Referrals were made to dermatology, cardiology, and gastroenterology with correspondence and photographs; we suggested an appropriate work up. A 4mm punch biopsy of this patient’s dermis confirmed the diagnosis of PXE. The cardiology workup was remarkable for increased LDL cholesterol and simvastatin was prescribed. The gastrointestinal specialist elected to proceed with a colonoscopy, which was unremarkable. Given the risk for serious systemic conditions, the ophthalmic care physician is in a unique position to help address the global needs of PXE patients beyond the eyes. Patient education and interdisciplinary management with other professionals is critical to successful outcomes in these cases. Internal medicine, dermatology, retinal subspecialty, cardiology and gastroenterology are just a few of the professionals that will be involved in the long-term the management. Patients should monitor their vision as CNV can present even in the absence of trauma and timely consultation is crucial. Fortunately, anti-VEGF injections have shown promise in maximizing visual outcomes. With the proper care and management, patients with PXE have the potential for maintaining quality of life.
Dr. Gurwood thanks Brian Knight OD and Andrew Rixon OD, for contributing this case.
1. Chassaing N, Martin L, Calvas P, et al. Pseudoxanthoma elastic ABCC6 mutations. Journal of Medical Genetics 2005;42(12):881–892.
2. Finger RP, Charbel Issa P, Ladewig M, et al. Fundus autofluorescence in pseudoxanthoma elasticum. Retina. 2009; 29(10):1496-505.
3. Váradi A, Szabó Z, Pomozi V, et al. ABCC6 as a target in Pseudoxanthoma Elasticum. Current Drug Targets.2011; 12(5):671–682.
4.Georgalas I, Papaconstantinou D, Koutsandrea C, et al. Angioid streaks, clinical course, complications, and current therapeutic management. Ther Clin Risk Manag. 2009;5(1):81-9.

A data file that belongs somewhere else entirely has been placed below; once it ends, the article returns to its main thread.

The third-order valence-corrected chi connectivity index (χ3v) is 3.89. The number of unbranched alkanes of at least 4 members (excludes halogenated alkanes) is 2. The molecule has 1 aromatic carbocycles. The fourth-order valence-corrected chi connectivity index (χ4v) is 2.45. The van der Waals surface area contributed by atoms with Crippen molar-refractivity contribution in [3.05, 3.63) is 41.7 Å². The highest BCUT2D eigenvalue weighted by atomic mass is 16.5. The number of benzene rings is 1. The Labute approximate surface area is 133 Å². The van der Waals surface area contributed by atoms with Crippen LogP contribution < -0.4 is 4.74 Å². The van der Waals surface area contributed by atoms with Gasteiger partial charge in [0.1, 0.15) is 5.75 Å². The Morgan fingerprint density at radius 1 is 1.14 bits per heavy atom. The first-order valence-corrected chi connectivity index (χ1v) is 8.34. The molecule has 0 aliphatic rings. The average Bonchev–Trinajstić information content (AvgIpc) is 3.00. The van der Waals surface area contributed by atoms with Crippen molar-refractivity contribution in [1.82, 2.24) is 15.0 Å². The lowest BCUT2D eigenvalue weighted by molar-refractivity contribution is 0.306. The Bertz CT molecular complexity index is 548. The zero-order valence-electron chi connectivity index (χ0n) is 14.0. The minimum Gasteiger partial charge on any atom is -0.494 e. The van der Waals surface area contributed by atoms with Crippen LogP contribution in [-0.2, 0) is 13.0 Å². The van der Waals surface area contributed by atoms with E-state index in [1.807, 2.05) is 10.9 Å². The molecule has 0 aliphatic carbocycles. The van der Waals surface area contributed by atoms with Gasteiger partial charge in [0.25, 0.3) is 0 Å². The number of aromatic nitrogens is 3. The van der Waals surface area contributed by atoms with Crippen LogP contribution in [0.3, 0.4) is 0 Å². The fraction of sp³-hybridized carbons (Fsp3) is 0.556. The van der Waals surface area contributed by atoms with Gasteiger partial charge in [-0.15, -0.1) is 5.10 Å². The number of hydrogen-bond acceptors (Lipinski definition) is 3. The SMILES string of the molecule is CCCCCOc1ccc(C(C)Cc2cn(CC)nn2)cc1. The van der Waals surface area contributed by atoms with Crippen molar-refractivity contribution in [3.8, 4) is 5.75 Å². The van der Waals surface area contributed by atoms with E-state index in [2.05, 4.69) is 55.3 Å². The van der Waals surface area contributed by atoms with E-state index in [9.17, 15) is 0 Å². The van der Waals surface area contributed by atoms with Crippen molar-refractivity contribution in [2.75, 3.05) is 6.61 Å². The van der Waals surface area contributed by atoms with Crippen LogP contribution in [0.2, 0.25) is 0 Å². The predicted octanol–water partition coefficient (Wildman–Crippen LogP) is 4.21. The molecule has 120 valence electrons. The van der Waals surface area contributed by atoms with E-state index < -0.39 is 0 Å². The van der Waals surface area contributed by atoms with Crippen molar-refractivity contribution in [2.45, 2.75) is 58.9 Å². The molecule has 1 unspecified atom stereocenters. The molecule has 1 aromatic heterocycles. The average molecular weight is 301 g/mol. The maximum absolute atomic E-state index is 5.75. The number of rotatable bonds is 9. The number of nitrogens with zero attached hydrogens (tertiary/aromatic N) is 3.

5. Agarwal A, Patel P, Adkins T, Gass JD. Spectrum of pattern dystrophy in pseudoxanthoma elasticum. Arch Ophthalmol. 2005; 123(9):923–928.
6. Laube S, Moss C. Pseudoxanthoma elasticum. Arch DisChild. 2005;90(7):754–756.
7. Uitto J, Li Q, Jiang Q. Pseudoxanthoma elasticum: molecular genetics and putative pathomechanisms. J Invest Dermatol. 2010;130(3):661–670.
8. Gal-Or O, Balaratnasingam C, Freund KB. Optical coherence tomography angiography findings of choroidal neovascularization in pseudoxanthoma elasticum. Int J Retina Vitreous. 2015;1:11.
9. Britten MJ: Unusual traumatic retinal haemorrhages associated with angioid streaks. Br J Ophthalmol. 1966;50(5):540-542.
10. Piro P, Scheraga D, Fine S. Angioid streaks: natural history and visual prognosis in: Fine SL, Owens SL, editors. Management of Retinal Vascular and Macular Disorders. Baltimore, MD: Williams and Wilkins; 1983:136–139.
11. Bowen JM, Sobey GJ, Burrows NP, et al. Ehlers-Danlos syndrome, classical type. Am J Med Genet C Semin Med Genet. 2017;175(1):27-39.
12. Indumathi CK, Dinaker C, Roshan R. Juvenile Paget’s disease. Indian Pediatr. 2009;46(4):354-6.
13. Bonanomi MT, Lavezzo MM. Sickle cell retinopathy: diagnosis and treatment. Arq Bras Oftalmol. 2013;76(5):320-7.
14. Gliem M, Zaeytijd JD, Finger RP, et al. An update on the ocular phenotype in patients with pseudoxanthoma elasticum. Front Genet. 2013;4:14.
15. Schoenberger, Scott D., and Anita Agarwal. Geographic Chorioretinal Atrophy in Pseudoxanthoma Elasticum. Am J Ophthalmol. 2013;156(4):715-23.
16. Yung M, Klufas MA, Sarraf D. Clinical applications of fundus autofluorescence in retinal disease. Int J Retina Vitreous. 2016;2:12.
17.Sepah YJ, Akhtar A, Sadiq MA, et al. Fundus autofluorescence imaging: Fundamentals and clinical relevance. Saudi J Ophthalmol. 2014;28(2):111-6.
18. Zweifel SA, Imamura Y, Freund KB, Spaide RF. Multimodal fundus imaging of pseudoxanthoma elasticum. Retina. 2011;31(3):482-491.
19. Hanhart J, Greifner H, Rozenman Y. Locating and characterizing angioid streaks with en face optical coherence tomography. Retin Cases Brief Rep. 2017;11(3):203-206.
20. FingerRP, Charbel Issa P, Hendig D,et al. Monthly ranibizumab for choroidal neovascularization secondary to angioid streaks in pseudoxanthoma elasticum: a one-year prospective study. Am J Ophthalmol. 2011;152(4):695–703.
21. El Matri L, Kort F, Bouraoui R, et al. Intravitreal bevacizumab for the treatment of choroidal neovascularization secondary to angioid streaks: one year of follow-up. Acta Ophthalmol. 2011;89(7):641–646.
22. Esen E, Sizmaz S, Demircan N. Intravitreal aflibercept for management of subfoveal choroidal neovascularization secondary to angioid streaks. Indian J Ophthalmol. 2015;63(7):616-618.
23. Sawa M, Gomi F, Tsujikawa M, et al. Long-term results of intravitreal bevacizumab injection for choroidal neovascularization secondary to angioid streaks." Am J Ophthalmol. 2009;148(4):584-90.
24. Zebardast N, Adelman RA. Intravitreal ranibizumab for treatment of choroidal neovascularization secondary to angioid streaks in pseudoxanthoma elasticum: five-year follow-up. Semin Ophthalmol. 2012;27(3-4):61-4.
25 Georgalas I, Tservakis I, Papaconstaninou D, et al. Pseudoxanthoma elasticum, ocular manifestations, complications and treatment. Clin Exp Optom. 2011;94(2):169–180.